7. I love how you have demonstrated the healthy balance between ignoring and acknowledging competition. Like you, I feel that at the beginning, ignoring the competition is necessary for growth to happen. Plus, in some cases, the difference that separates your company from the competition is likely to show itself organically once people start interacting with your product.

    Yet, if you become too complacent and assume your advantage will last, then that’s when competitors will most likely swoop in and fix all your mistakes. Along with ROI, I’d say the biggest factor in a lot of startups’ success is product improvement and development. Listening to people who are interacting with your product (especially the first users, since they are the Innovators who will spread the word about your service).

    And, Jesse, I completely agree. Going “viral” is overrated in the sense that it does not equal out to profit always. And, plus, a lot of things that go viral didn’t even mean to go viral. I witnessed that firsthand and was unprepared.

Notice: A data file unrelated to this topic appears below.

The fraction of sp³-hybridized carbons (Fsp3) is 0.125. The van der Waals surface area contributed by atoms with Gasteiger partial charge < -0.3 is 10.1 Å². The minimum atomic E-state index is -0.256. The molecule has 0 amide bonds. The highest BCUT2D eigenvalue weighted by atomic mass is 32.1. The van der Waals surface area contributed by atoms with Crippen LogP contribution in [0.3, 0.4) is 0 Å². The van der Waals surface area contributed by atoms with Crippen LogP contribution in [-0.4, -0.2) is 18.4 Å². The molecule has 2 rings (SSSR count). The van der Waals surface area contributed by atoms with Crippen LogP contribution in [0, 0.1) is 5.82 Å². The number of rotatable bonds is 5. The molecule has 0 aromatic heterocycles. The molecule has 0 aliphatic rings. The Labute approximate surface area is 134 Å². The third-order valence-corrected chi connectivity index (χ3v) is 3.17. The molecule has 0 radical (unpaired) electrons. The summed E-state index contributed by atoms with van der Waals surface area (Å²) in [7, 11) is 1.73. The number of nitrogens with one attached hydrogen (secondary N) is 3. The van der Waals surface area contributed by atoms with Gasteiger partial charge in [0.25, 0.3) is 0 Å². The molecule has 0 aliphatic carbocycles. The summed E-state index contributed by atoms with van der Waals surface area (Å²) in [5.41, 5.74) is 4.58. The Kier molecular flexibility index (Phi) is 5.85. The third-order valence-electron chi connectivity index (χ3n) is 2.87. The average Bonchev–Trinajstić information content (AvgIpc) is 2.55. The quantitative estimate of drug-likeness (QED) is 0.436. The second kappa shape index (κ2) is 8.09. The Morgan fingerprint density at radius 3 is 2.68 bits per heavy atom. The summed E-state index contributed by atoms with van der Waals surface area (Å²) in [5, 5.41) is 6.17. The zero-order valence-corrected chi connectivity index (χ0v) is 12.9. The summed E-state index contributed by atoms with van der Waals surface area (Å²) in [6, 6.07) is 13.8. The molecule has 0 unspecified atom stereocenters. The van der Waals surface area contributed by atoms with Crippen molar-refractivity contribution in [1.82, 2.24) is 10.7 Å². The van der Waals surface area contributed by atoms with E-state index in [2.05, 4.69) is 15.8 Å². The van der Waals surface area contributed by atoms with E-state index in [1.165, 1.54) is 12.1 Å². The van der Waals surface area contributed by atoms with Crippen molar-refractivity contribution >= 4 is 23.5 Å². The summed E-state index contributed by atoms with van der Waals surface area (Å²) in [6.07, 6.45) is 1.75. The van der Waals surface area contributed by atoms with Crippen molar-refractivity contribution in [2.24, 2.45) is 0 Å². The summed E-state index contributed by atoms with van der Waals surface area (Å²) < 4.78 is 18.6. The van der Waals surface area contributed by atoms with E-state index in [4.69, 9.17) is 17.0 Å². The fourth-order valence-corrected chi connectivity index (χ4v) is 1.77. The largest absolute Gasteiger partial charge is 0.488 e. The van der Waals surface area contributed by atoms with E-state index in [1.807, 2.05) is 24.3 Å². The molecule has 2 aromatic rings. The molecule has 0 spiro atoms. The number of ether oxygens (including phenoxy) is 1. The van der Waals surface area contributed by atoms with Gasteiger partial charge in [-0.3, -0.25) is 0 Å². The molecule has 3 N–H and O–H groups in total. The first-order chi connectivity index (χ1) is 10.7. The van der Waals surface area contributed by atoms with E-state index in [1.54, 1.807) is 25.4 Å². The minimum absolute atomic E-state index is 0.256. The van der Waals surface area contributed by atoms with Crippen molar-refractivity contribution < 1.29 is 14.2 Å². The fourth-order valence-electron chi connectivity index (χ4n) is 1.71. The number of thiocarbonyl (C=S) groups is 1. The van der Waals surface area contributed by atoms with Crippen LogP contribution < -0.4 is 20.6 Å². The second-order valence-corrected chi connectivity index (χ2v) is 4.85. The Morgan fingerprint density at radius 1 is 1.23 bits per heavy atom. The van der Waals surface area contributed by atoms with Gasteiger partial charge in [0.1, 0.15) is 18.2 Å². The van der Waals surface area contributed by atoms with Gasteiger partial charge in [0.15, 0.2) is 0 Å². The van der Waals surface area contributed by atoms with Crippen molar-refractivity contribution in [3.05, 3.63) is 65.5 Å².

8. Thanks Jamie – If I’m establishing a new market, I definitely don’t care about the competition. But if I’m disrupting an established “premium only” player in an existing market with a freemium offering, then I want to start at their current point on the learning curve and improve from there. I actually once had the VP Marketing of a competitor contact me and complain that our landing pages looked too similar. I (being a bit of a smartass) explained that the similarity was only temporary, I would change the design as soon as I figured out something that performed better.